On April 30, moments after finalist presentations ended, Gabriel and her three teammates learned they won the Risk and Insurance Management Society’s inaugural Spencer-RIMS Risk Management Challenge.

“I wasn’t actually in the room when our victory was announced, so I didn’t believe it right away,” the senior risk insurance and healthcare management major said. “I was beyond excited when it sunk in.”

The competition has taken place for the last three years. This was the first year the conference was hosted at the RIMS conference, and the second consecutive year Temple University’s Fox School team won.

“It’s a testament to their hard work and training,” said Professor Robert Drennan, chair of Fox’s risk, insurance and healthcare management department. “We’ve always felt our undergraduate program at the Fox School is the very best in the country. A lot of objective evidence points to that, and this victory is just one more piece of evidence.”

Thorsson and his teammates Cathleen Gabriel, Martin Leicht and Steven Costa entered the challenge back in February when they and the 14 other contestants were presented with a risk management situation for Snap-on Inc. Each team had to respond to a proposal and create a presentation to win Snap-on’s business.

Each team submitted proposals to RIMS and by March, judges narrowed the running to nine teams. The nine schools were invited to the annual RIMS conference in Denver and gave oral presentations to a panel of 10 judges.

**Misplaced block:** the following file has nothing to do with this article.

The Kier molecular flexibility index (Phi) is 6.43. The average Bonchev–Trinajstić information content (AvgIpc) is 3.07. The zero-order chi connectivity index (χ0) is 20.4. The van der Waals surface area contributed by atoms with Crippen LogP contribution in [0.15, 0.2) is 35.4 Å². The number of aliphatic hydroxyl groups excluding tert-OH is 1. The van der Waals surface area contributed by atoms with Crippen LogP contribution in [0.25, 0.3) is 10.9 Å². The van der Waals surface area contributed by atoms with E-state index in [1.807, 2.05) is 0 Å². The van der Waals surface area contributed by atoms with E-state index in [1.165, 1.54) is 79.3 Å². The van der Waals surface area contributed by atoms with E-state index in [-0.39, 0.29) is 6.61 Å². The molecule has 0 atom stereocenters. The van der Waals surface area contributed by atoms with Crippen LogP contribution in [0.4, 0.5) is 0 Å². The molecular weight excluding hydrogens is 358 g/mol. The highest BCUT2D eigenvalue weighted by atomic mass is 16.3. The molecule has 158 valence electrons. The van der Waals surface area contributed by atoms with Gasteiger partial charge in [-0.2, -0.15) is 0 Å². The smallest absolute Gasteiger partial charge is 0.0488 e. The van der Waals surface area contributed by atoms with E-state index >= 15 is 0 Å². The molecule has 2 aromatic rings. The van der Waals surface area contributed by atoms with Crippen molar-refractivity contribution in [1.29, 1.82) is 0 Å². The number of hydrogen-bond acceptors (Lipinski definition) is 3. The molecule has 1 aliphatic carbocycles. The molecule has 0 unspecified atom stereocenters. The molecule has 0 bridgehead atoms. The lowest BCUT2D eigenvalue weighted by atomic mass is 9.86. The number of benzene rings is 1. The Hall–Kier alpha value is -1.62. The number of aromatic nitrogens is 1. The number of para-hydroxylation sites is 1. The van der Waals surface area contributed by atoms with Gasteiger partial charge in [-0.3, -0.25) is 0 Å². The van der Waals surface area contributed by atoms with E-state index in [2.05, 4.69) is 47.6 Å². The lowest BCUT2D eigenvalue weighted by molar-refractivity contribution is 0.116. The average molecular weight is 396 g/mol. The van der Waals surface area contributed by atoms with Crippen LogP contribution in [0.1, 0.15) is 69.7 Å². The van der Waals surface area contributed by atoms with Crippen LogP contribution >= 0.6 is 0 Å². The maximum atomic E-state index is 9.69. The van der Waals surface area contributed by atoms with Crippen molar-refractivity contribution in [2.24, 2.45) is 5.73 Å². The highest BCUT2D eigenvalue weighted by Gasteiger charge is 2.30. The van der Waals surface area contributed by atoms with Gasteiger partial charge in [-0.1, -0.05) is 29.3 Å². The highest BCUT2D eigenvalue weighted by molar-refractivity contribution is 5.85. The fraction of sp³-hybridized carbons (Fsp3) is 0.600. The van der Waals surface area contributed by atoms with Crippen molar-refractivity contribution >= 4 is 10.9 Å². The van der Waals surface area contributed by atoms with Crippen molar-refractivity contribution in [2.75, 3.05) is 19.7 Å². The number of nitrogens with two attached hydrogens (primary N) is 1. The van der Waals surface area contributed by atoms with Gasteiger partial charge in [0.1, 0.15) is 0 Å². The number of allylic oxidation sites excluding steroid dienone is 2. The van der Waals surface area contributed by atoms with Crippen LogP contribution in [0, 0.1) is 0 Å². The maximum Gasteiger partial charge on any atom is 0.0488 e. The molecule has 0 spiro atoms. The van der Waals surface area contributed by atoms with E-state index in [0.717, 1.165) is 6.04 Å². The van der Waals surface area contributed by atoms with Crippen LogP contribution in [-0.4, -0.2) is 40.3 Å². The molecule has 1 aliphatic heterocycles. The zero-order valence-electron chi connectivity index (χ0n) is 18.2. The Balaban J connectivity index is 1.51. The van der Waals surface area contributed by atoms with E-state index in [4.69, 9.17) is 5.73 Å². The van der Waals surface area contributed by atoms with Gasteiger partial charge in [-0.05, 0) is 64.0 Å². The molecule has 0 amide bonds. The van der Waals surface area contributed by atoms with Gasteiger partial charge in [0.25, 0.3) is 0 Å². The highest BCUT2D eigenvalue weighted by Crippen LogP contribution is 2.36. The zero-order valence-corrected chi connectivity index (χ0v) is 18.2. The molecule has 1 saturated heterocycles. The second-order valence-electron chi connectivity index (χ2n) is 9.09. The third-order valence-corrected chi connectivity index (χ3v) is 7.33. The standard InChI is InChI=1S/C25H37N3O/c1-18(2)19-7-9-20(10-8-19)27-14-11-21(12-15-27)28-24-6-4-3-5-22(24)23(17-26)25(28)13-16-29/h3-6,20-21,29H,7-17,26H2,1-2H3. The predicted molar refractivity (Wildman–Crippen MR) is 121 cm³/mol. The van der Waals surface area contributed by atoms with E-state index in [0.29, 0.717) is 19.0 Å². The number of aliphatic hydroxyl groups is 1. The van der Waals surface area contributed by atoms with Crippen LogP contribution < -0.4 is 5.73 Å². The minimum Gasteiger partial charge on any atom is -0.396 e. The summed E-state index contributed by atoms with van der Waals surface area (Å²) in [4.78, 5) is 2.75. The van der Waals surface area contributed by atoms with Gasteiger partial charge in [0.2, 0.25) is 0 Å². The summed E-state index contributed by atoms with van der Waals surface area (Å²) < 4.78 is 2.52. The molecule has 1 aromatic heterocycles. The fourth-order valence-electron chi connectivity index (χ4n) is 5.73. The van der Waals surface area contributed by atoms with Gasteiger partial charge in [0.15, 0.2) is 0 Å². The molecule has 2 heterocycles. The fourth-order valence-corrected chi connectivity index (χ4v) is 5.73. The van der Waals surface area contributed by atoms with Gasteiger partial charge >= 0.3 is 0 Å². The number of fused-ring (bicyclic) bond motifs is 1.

At the conference, judges chose narrowed the competition to three finalist teams who gave their presentation in front of industry leaders and professionals on the conference’s last day.

The Fox School team was awarded $4,000 for their first place victory. Florida State University and the Virginia Commonwealth University, won second ($3,000) and third ($2,000) places, respectively.

Thorsson was also thrilled for the exposure to the industry the challenge provided to him and his team.

“It highlights how fortunate we are to have a such a great risk management program and how, as Fox students, we’re given a holistic view of business,” he says.

Gabriel, who accepted a job at America International Group (AIG) Inc., says the entire challenge experience and victory made her grateful for the quality of education she received at Fox.

“Everything I’ve learned in the classroom, I’ve been able to apply to real life situations,” Gabriel says. “Attending and winning the Spencer-RIMS Challenge with my teammates was an amazing way to end a tremendous college career.”

Neighborhood Foods, an urban farming business based in West Philadelphia that aims to supply healthy food options, create jobs and unite communities, won the grand prize at the 15th annual Be Your Own Boss Bowl®, a university-wide business plan competition at Temple.


Founded by recent Fox School of Business graduate Dylan Baird, Neighborhood Foods took home more than $125,000 in cash, professional services and products during the April 25 finalist presentations in the Fox School’s Alter Hall.